It’s common to find puddles of water at the base of your water heater if the drain valve is defective. Some homeowners simply attach a hose cap to the drain valve to solve the problem. That is effective to a certain degree, but it is more effective to replace the drain valve entirely.
First things first, you need to fully drain the tank before you replace the drain valve. Otherwise, water will rush from the tank when you remove the defective drain valve. Turn off the heater’s power and shut off the gas heater pilot knob.
Give yourself 3-5 hours for the water to cool off before you work any further. Now, connect a garden hose to the drain valve to drain it. Release the pressure relief valve and open the drain valve water to let the water out.
Turn the drain valve clockwise with a wrench to remove it and discard the old valve. Now, wrap the new valve with the plumber’s tape and put it in the place of the old drain valve. Turn your power and water supply back on, and your new drain valve is good to go.
5. Water Heater Nipples
You will find water heater nipples between the cold water inlet and hot water outlet on your water heater. The nipples are at the top of the water heater near the supply lines, and they can cause major water leaks. It is easy for the threading on water heater nipples to wear out, and that causes problems.
Leaks occur when the threading wears out to the point that the connection is loose. This loose connection allows water to escape, leak, and create a mess around your water heater. Corrosion forms with water heater nipples if you have copper and galvanized steel nearby.
The combination of moisture, water, and electrical charges causes corrosion that makes the threading wear out. Because of that, many states require that you use dielectric union fittings to minimize the risk of corrosion. You will have to replace your water heater nipples if the threading is worn out and it is leaking.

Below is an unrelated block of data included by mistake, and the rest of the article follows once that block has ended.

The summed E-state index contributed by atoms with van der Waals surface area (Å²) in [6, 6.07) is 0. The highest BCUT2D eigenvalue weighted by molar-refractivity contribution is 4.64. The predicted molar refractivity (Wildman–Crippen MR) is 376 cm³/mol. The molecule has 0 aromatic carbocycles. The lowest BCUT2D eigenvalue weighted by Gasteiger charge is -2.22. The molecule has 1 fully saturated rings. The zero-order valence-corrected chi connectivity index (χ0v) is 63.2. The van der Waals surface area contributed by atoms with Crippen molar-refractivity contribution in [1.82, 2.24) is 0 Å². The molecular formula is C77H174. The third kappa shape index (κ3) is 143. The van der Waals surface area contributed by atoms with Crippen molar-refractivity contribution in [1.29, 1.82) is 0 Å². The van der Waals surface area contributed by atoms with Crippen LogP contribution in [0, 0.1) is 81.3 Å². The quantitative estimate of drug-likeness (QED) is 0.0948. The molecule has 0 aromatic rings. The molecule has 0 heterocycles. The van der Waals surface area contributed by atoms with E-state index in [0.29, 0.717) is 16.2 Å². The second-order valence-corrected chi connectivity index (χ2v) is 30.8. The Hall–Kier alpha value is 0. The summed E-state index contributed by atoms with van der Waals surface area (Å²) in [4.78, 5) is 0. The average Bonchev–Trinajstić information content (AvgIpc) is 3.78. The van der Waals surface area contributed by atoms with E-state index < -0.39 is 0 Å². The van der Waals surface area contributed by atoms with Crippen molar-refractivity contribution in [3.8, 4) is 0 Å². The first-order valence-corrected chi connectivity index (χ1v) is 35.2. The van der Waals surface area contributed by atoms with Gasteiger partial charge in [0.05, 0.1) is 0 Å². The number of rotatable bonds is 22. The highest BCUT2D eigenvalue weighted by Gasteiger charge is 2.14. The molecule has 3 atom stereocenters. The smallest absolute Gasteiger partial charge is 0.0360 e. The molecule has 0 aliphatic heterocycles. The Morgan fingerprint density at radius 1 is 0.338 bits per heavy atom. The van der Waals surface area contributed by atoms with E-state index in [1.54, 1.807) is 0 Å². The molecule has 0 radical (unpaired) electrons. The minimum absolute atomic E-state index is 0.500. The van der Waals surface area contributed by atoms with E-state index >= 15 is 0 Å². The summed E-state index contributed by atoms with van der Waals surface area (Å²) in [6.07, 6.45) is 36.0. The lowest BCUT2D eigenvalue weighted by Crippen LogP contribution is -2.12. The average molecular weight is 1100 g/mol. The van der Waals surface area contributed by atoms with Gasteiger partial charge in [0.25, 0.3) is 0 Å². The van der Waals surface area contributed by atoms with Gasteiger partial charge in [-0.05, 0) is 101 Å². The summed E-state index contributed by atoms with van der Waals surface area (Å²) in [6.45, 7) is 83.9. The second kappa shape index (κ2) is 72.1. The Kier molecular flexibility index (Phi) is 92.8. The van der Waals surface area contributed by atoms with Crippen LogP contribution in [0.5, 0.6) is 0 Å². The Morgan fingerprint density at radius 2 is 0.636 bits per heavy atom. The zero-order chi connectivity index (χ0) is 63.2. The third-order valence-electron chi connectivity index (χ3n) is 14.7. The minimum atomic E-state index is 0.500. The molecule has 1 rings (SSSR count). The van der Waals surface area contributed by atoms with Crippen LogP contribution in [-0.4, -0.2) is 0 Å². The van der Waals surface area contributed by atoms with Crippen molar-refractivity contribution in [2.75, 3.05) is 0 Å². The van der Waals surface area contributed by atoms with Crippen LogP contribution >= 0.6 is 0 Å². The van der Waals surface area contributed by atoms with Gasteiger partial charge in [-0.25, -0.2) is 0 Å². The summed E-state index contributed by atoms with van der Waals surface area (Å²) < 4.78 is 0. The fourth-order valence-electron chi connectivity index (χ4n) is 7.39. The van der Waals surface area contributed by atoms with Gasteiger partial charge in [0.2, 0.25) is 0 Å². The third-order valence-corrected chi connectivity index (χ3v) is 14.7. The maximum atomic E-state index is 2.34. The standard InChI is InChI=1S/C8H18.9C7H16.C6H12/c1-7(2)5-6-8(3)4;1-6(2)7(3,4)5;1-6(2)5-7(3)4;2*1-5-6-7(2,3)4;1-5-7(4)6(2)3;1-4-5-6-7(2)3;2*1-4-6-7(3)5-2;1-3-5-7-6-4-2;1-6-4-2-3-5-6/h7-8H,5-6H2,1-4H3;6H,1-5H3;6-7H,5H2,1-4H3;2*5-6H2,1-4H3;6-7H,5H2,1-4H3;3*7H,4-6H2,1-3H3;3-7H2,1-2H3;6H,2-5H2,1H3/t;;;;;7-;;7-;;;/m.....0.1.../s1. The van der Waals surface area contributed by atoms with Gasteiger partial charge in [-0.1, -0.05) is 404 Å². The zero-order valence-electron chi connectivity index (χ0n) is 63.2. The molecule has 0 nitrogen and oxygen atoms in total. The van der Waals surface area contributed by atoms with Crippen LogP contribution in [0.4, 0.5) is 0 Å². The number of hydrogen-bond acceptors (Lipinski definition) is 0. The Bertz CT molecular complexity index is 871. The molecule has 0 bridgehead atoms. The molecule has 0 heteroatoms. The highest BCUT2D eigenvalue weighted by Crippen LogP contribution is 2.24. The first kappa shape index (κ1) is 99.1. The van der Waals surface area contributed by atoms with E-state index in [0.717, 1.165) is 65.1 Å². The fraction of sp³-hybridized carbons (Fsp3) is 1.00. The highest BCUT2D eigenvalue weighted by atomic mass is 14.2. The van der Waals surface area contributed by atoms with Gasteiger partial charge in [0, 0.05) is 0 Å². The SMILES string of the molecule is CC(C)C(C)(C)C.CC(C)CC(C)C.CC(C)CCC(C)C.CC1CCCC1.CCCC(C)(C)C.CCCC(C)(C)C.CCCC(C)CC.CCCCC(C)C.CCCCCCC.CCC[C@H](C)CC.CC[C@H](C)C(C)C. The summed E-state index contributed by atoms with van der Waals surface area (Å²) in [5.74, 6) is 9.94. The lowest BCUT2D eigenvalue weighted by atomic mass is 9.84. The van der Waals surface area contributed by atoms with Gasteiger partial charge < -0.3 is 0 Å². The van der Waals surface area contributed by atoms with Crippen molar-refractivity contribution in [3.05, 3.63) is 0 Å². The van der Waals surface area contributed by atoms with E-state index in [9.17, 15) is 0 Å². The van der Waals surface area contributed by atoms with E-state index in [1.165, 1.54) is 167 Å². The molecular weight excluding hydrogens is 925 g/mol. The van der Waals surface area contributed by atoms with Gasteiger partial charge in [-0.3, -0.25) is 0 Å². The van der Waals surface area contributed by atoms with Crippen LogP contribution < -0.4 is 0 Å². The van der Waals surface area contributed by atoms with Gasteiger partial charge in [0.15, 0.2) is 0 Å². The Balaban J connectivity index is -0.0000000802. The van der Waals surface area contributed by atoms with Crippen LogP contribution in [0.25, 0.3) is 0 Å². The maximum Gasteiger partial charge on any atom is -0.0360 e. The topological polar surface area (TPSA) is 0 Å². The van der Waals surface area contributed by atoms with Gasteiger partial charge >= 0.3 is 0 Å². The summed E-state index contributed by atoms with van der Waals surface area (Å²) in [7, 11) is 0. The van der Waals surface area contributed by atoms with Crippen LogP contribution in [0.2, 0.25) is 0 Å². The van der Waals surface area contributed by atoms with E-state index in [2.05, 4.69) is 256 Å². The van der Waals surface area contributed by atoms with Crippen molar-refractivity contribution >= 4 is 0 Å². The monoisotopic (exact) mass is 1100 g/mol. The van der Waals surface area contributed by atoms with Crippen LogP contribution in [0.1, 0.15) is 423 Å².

This is one of the easiest solutions, and all that it requires is a wrench and some elbow grease. Granted, it can be difficult if the corrosion has set in and the threading is deeply damaged. Clasp onto the water heater nipples with a wrench and turn them until they’re loose.
You may need to use a lubricant to make them easier to grasp if they are deeply corroded. Once you get the water heater nipples off clean out the opening before you install the new ones. Carefully place the new water heater nipples and screw them into place.
Consider wrapping the threading in a thin layer of plumber’s tape to protect the threading from corrosion. Check to make sure if your state requires dielectric union fittings.
Sediment can be a problem anytime that you deal with water. That is because water can contain many contaminants, heavy metals, minerals, and buildups of bacteria. This all combines to create a perfect storm that leads to sediment wreaking havoc on your water heater.
Sediment causes blockages that can force the water to leak out at various spots of the heater, including the drainpipe. Otherwise, sediment can cause corrosion that weakens several components of a water heater. Too much sediment causes your water heater to operate at a weaker capacity, and it can create a leaking mess.
The only solution is to flush your water heater to remove the sediment from it. First, turn off the water heater and shut off the cold water valve. Connect a garden hose to the drain valve to drain the water tank and let the other end into a bucket to let the water flow.
You can pour a solution like liquid scale remover to get rid of any sediment buildups in the tank. Some homeowners use vinegar because it can break down sediment as well. Otherwise, a simple flush and drain are often enough to get rid of sediment.
Summing It Up
Water leaks from drainpipes when your supply lines are defective. You can fix this by replacing the water supply lines or water heater nipples. There could also be a sediment buildup that causes the water to leak, and you’ll need to flush the tank.
The pressure relief valve could also be damaged and corroded, and you’ll need to replace it. The worst scenario is that the tank has burst, and that can lead to flooding. Examine your water heater and see which of these problems and solutions best suit your situation.
Nick Durante is a professional writer with a primary focus on home improvement. When he is not writing about home improvement or taking on projects around the house, he likes to read and create art. He is always looking towards the newest trends in home improvement.